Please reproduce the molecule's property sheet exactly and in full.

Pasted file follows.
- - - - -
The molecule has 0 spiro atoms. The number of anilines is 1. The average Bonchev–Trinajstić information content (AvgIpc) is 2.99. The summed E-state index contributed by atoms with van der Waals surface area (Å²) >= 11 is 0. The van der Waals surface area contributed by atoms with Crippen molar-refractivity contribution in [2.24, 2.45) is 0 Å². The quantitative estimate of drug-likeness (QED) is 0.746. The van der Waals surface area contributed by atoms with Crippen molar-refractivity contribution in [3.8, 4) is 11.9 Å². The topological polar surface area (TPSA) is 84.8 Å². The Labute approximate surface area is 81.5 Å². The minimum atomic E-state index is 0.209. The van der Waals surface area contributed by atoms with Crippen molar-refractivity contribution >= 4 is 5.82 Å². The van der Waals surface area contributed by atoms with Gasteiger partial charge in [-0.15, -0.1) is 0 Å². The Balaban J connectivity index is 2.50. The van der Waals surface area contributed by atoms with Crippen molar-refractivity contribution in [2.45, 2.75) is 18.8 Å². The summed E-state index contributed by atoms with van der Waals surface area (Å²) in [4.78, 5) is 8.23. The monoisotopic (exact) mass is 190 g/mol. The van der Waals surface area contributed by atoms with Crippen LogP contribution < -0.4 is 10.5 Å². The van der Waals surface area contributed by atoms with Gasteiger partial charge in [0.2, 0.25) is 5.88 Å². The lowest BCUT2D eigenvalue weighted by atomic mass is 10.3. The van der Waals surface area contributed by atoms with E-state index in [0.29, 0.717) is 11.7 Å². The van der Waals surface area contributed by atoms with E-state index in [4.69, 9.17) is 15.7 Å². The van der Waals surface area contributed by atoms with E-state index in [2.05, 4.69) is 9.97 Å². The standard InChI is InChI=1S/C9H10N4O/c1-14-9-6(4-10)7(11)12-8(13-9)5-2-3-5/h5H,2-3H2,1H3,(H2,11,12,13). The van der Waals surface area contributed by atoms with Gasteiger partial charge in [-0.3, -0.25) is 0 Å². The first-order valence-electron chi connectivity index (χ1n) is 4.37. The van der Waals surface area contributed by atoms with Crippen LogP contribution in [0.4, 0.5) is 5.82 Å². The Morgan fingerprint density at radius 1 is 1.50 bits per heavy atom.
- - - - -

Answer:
The molecule has 0 spiro atoms. The number of anilines is 1. The average Bonchev–Trinajstić information content (AvgIpc) is 2.99. The summed E-state index contributed by atoms with van der Waals surface area (Å²) >= 11 is 0. The van der Waals surface area contributed by atoms with Crippen molar-refractivity contribution in [2.24, 2.45) is 0 Å². The quantitative estimate of drug-likeness (QED) is 0.746. The van der Waals surface area contributed by atoms with Crippen molar-refractivity contribution in [3.8, 4) is 11.9 Å². The topological polar surface area (TPSA) is 84.8 Å². The Labute approximate surface area is 81.5 Å². The minimum atomic E-state index is 0.209. The van der Waals surface area contributed by atoms with Crippen molar-refractivity contribution >= 4 is 5.82 Å². The van der Waals surface area contributed by atoms with Gasteiger partial charge in [-0.15, -0.1) is 0 Å². The Balaban J connectivity index is 2.50. The van der Waals surface area contributed by atoms with Crippen molar-refractivity contribution in [2.45, 2.75) is 18.8 Å². The summed E-state index contributed by atoms with van der Waals surface area (Å²) in [4.78, 5) is 8.23. The monoisotopic (exact) mass is 190 g/mol. The van der Waals surface area contributed by atoms with Crippen LogP contribution < -0.4 is 10.5 Å². The van der Waals surface area contributed by atoms with Gasteiger partial charge in [0.2, 0.25) is 5.88 Å². The lowest BCUT2D eigenvalue weighted by atomic mass is 10.3. The van der Waals surface area contributed by atoms with E-state index in [0.29, 0.717) is 11.7 Å². The van der Waals surface area contributed by atoms with E-state index in [4.69, 9.17) is 15.7 Å². The van der Waals surface area contributed by atoms with E-state index in [2.05, 4.69) is 9.97 Å². The standard InChI is InChI=1S/C9H10N4O/c1-14-9-6(4-10)7(11)12-8(13-9)5-2-3-5/h5H,2-3H2,1H3,(H2,11,12,13). The van der Waals surface area contributed by atoms with Gasteiger partial charge in [-0.3, -0.25) is 0 Å². The first-order valence-electron chi connectivity index (χ1n) is 4.37. The van der Waals surface area contributed by atoms with Crippen LogP contribution in [0.4, 0.5) is 5.82 Å². The Morgan fingerprint density at radius 1 is 1.50 bits per heavy atom.